Recently, a client contacted me and asked whether his company should pay an invoice that appeared to be from the U.S. Patent and Trademark Office (USPTO).
FOS had recently submitted a trademark application for this client.
The top of the invoice stated “Important Notification Regarding Your Federal Trademark.” The invoice was from the “Trademark Compliance Office” and stated that $385.00 was “due now” for a “processing fee” and “intellectual property rights recordation.”
The invoice referred to the client’s specific trademark information. Given the specific information and references to the USPTO, the invoice appeared to come from a government office.
However, the invoice was a scam.
Once I read the small print on the invoice, it was apparent that the “Trademark Compliance Office” had nothing to do with any government agency, and the fee was for useless services.
This incident is an example of a growing trend. Several legal publications and law firm websites have begun to report similar incidents.
Scammers create misleading notices and invoices which appear to come from a government agency and attempt to gain payments for useless services.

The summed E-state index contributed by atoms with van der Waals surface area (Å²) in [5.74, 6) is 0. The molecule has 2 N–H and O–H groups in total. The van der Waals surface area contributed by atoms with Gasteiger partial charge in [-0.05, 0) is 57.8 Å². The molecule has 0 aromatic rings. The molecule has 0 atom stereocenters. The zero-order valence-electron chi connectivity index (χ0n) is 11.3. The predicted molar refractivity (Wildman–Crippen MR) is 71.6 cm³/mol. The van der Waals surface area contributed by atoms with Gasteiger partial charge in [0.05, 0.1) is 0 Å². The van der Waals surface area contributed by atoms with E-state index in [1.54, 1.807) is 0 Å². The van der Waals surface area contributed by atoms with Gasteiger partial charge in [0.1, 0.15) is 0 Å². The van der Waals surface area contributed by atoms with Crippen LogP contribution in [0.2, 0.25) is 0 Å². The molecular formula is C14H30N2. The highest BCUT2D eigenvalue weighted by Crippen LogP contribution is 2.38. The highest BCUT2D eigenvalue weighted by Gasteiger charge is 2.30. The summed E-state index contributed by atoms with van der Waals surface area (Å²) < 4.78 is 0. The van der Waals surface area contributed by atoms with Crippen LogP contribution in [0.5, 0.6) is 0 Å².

A client who has retained FOS or another law firm to handle intellectual property matters (patents, trademarks and copyrights) should expect to hear from the law firm regarding filing fees, renewal fees or other fees related to the maintenance of the intellectual property.
Thus, any invoices sent directly to a business, and not the filing law firm, are automatically suspect. If you get one, send it to your FOS attorney for review.
Intellectual property is not the only business asset subject to these types of scams. Businesses should be on guard against similar scams unrelated to intellectual property. For example, scammers may try similar tricks as to corporate registrations, government licenses and tax matters.
Bottom line: All invoices seeking fees for government entities should be closely examined. If you have any question, contact your FOS attorneys.